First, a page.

As telecom technology and cloud computing continue to evolve together, customers and stakeholders are discovering the advantages of a single-source, cross-platform communications infrastructure that takes into account today’s mobile, remote workforce. At the same time, closer ties are being forged between telecom agents and IT providers – in fact, joint marketing of telecom and IT “more than doubled from 4% to 10% year-over-year in 2012,” according to Telecompetitor.
An SMB customer who has yet to adopt a cloud solution may ask you why he should invest in this technology when he considers his own infrastructure and bandwidth appropriate for his business.
Many business upgrades require a resource investment to get started – but with the best upgrades, the ROI becomes apparent in day-to-day results. In the case of cloud computing, you can demonstrate the cost savings many SMBs have enjoyed when they “pulled the plug.” Compare the cost of in-house hardware and software – buying it, licensing it and maintaining it – to a “pay as you use” option that cloud providers offer.
This simple outsourcing of telecom and other systems to a cloud provider can generate dramatic savings.
When you think about how today’s workforce accesses their data – from their computers, phones and tablets, both in the office and on the road – information security becomes a hot topic. You may point out to a skeptical customer that he already uses secured cloud computing every day in the form of Gmail, Google Docs and Facebook or Twitter.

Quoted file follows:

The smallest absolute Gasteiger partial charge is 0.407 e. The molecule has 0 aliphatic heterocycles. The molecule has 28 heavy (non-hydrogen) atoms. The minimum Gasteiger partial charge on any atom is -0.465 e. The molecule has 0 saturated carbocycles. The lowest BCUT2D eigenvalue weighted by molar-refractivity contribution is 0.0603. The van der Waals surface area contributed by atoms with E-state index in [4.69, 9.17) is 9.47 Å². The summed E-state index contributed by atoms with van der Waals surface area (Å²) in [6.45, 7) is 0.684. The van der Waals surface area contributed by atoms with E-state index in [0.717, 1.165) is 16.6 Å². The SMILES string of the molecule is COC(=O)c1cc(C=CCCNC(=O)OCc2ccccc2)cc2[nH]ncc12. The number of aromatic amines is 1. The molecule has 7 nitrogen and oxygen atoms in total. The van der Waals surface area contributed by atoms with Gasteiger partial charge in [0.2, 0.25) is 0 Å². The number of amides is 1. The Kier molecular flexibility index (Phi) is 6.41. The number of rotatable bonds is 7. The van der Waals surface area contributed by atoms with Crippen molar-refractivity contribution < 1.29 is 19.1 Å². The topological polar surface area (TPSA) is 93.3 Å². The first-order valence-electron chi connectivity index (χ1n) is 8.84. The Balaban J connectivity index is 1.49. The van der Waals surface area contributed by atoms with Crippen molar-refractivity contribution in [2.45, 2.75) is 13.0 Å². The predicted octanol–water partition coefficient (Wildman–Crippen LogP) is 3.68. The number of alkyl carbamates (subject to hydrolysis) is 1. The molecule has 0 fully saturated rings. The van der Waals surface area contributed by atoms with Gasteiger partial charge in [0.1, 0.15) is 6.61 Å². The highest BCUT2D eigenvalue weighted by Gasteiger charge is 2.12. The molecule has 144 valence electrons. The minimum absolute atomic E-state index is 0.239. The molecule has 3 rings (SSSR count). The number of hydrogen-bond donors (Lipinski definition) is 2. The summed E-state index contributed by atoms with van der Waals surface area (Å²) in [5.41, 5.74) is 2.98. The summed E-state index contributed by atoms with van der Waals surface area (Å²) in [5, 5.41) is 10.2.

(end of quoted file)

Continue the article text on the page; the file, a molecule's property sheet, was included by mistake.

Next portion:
Passwords, encryption and other proven tactics enter into cloud security, but for the customer who remains worried, you may suggest a hybrid cloud solution, in which some information remains in the company’s own network and other data is sent into the clouds.
In-house systems can be a drain: from the space they use in the office to the electricity it takes to power and cool the hardware — not to mention the personnel paid to maintain the systems.
But some ROI studies show that that cloud computing essentially pays for itself within one calendar year of its integration into an enterprise. As a telecom agent, you can use such studies to move closer to a green light from your customer.
For telecom agents, business is all about bandwidth. Getting the right information to the right people at the right time can mean the difference between connecting with a new client and missing out on opportunities.
But lead generation is hard, time-consuming work. It requires the telecom agent to research the prospects, to figure out who to pitch, to make phone calls and to hope to get an appointment. If time, resources and energy equate to a telecom agent’s bandwidth, cold-calling takes up a lot of it.
It’s a fact that a telecom agents’ time is best spent working with clients and prospective clients.Working directly with clients to understand their needs, analyzing solution options, developing proposals and connecting clients with vendors who can best address the challenges of each client are reasons why telecom agents are such valuable partners to clients. These are the activities that generate the highest return on investment and, ultimately, generate the most revenue.